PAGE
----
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Choose two scenes from "An Inspector Calls" and explore their dramatic effectiveness

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Choose two scenes from "An Inspector Calls" and explore their dramatic effectiveness, showing an awareness of the historical context and the impact of that on these and on the play as a whole In the play "An Inspector Calls", the playwright, J.B. Priestley describes, and refers to actual historical events and life in the Edwardian era. Throughout this essay, I will be focussing on two separate scenes from the play, and analysing certain revealing lines. The first scene is the celebration scene at he start of the play, including Birling's speech of congratulations, which turns out to be more about his outlook on life, and the future. The second scene is the Inspector's interrogation of Mrs Birling. I chose these two scenes because they deal largely with important, fact of life issues for the era. The playwright, J.B. Priestley was born in 1894 in Bradford to middle class parents. Later in 1901, Queen Victoria died and the Edwardian era began. Life in this era was hard, cities being laden with paupers and continuous strikes at places of employment, particularly at mine-pits where tragedies were frequent. This is probably why Priestley became a socialist. "An Inspector Calls" is set in 1912. It was a week before the Titanic sank, and within two years of World War 1's beginning; a time of endless nightmares, in which one would not like to live. ...read more.


We've passed the worst of it", and "We're in for a time of increasing prosperity". The way in which Birling says both lines, he sounds very sure of himself, as if he genuinely believes what he is 'preaching', but in reality he demonstrates na�vet�. The 1945 audience would see the na�vet� because they knew of the upcoming troubling times, of many more strikes and much more poverty. He also says "Fiddlesticks!" to a possibility of war. "Nobody wants war." he continues. In short, how wrong he was! There was not one, but two world wars since his speech (one in 1914, and the other in 1939). Eric tries (unsuccessfully) to point out the possibilities of a war, but Birling brags "You have a lot to learn". This suggests big-headedness to the audience, and they learn to dislike him for these reasons. Birling later tells of a friend who will be travelling on the Titanic, which is "unsinkable, absolutely unsinkable." The audience in 1945 would be able to see Priestley's use of dramatic irony again, as the Titanic sank on its maiden voyage to New York the week later. Another of his flawed assumptions is: "There will be progress everywhere - except Russia". This tells us that Mr Birling believes people are what they are, and cannot change their ways, a quite inaccurate statement as ...read more.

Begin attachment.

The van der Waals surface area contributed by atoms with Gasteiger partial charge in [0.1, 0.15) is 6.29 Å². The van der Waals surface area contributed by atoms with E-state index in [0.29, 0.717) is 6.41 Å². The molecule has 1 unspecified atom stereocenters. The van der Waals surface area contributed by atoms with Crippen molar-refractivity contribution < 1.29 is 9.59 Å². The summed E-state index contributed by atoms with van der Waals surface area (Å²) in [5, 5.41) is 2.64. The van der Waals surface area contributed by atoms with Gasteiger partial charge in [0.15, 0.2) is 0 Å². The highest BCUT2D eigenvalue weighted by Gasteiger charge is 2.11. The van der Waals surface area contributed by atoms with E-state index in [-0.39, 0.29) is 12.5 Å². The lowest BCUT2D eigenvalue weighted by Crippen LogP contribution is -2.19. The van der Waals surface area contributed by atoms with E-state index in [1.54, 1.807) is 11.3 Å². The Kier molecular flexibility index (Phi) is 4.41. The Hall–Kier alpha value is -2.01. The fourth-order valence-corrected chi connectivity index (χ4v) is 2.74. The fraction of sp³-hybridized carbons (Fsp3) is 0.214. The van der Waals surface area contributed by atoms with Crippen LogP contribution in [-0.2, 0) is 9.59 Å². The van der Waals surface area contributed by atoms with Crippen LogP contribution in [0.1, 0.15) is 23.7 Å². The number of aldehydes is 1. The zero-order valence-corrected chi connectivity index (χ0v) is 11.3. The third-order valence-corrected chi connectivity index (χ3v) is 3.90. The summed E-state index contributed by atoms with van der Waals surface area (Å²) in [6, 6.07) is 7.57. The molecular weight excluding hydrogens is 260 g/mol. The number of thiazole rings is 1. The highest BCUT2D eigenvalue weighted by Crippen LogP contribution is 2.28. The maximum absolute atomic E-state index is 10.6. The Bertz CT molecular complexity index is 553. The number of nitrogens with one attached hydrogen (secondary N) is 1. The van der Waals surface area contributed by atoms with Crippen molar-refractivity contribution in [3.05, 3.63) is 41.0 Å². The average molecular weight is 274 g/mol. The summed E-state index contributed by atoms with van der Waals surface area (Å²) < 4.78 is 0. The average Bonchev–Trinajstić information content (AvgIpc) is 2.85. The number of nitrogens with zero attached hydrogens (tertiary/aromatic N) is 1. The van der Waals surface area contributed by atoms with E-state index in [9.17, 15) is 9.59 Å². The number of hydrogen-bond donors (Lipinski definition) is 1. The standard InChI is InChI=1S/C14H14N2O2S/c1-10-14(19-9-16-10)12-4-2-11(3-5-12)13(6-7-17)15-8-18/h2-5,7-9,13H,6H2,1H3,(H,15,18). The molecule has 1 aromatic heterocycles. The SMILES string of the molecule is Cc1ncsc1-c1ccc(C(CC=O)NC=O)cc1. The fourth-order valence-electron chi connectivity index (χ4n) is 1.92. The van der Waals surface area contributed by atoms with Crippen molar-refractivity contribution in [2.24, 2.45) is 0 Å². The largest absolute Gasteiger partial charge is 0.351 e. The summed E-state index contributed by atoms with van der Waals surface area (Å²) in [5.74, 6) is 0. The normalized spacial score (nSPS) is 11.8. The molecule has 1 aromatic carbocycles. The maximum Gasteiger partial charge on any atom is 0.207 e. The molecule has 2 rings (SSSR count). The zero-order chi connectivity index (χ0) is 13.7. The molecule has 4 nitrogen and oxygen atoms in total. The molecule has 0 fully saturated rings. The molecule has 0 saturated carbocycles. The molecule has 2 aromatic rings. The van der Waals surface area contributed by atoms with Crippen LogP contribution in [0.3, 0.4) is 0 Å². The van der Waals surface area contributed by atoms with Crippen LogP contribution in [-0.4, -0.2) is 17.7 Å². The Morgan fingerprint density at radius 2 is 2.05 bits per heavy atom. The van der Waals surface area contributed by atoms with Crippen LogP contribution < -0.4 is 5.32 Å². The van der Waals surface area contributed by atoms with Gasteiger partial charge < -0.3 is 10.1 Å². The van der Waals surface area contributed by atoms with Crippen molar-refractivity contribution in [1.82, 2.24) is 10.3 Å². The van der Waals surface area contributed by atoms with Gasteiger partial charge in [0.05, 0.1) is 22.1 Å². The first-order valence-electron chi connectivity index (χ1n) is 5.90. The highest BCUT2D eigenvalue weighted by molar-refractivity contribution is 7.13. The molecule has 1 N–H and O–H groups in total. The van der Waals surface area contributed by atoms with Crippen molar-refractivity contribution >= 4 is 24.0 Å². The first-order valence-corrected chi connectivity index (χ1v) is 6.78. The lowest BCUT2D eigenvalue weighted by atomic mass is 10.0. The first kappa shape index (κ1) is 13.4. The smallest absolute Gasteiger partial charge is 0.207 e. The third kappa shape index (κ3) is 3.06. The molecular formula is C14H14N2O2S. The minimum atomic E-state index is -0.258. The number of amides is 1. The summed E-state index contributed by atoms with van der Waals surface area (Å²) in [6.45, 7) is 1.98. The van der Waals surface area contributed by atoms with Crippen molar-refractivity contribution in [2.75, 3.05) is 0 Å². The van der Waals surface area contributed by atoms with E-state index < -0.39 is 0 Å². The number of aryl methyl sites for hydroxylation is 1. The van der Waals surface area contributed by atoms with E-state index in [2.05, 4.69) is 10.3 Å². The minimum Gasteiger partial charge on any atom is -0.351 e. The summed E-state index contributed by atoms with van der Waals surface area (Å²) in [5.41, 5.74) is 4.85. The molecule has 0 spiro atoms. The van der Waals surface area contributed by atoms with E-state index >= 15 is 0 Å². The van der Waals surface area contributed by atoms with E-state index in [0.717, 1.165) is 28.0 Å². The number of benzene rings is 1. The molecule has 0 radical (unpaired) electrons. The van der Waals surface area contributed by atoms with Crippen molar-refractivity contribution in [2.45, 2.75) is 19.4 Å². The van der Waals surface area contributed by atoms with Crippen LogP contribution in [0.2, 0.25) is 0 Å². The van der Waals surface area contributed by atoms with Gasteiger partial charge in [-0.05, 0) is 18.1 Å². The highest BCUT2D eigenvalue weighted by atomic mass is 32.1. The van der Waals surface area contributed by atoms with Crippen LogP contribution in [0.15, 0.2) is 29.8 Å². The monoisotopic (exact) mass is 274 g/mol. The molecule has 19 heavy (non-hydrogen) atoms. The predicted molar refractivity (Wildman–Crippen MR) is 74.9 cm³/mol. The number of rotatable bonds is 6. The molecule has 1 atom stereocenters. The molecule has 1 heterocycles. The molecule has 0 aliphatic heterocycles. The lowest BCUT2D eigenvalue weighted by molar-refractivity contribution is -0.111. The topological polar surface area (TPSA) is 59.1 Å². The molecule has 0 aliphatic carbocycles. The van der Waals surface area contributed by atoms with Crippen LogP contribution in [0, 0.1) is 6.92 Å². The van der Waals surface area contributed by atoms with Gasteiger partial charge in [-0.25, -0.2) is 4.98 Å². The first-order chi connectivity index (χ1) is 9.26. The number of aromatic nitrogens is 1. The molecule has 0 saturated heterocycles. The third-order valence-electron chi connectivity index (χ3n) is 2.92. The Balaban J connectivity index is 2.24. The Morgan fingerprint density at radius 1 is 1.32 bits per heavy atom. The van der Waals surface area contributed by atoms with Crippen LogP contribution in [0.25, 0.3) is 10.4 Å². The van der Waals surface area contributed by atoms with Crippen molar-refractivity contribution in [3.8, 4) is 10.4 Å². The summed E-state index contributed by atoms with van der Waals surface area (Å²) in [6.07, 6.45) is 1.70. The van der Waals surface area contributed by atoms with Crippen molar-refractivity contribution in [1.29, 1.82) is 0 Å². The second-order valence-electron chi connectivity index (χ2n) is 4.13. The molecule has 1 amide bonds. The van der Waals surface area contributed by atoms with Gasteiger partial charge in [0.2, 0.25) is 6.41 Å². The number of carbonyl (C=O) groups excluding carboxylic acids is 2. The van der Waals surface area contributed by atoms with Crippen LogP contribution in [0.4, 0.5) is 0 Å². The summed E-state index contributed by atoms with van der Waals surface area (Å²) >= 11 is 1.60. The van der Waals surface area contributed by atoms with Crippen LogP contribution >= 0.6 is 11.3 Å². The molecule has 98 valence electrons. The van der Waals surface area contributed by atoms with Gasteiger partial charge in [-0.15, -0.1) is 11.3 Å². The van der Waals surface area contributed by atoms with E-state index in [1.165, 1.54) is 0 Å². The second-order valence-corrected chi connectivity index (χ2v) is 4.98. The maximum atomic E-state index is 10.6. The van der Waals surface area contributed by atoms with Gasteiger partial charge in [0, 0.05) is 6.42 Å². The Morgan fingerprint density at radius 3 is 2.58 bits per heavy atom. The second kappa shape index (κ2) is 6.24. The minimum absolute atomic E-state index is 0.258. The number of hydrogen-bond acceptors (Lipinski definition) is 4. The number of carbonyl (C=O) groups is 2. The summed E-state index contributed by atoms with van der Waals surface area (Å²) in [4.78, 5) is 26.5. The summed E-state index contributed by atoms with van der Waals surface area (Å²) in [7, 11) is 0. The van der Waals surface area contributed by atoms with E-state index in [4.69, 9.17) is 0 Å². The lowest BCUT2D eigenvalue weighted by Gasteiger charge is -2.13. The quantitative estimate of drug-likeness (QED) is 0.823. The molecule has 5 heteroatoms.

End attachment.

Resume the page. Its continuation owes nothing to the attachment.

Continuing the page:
In fact, the audience finds information to the contrary elsewhere in the play. Mrs Birling says the people to blame for Eva Smith's demise are the girl herself and the "drunken idler of a father". The Inspector uses this to set Mrs Birling up. Sheila has already 'cottoned on' to this, but her attempts to warn her mother fall on deaf ears. The Inspector's massive presence creates an impact on Mrs Birling, and he masterfully pulls it off. Mrs Birling is led to say, "There should be no hushing up ... Make an example of him ... Public confession of responsibility". This is quite ironic as she tells others to she responsibility when she has / shows none herself. As soon as her speech is completed, she realises they are talking about her son, Eric. The interest and suspense suddenly heightens the tension. This was the biggest of her shortcomings, and shows how cold and bitter she is, showing no morality, responsibility and compassion. In conclusion, both scenes show Priestley's use of dramatic irony, as the audience know crucial details that not all of the cast members know. This is extremely effective and works successfully to heighten the tension, suspense, and interest in the play; it certainly kept me in suspense, waiting for more! ?? ?? ?? ?? ...read more.

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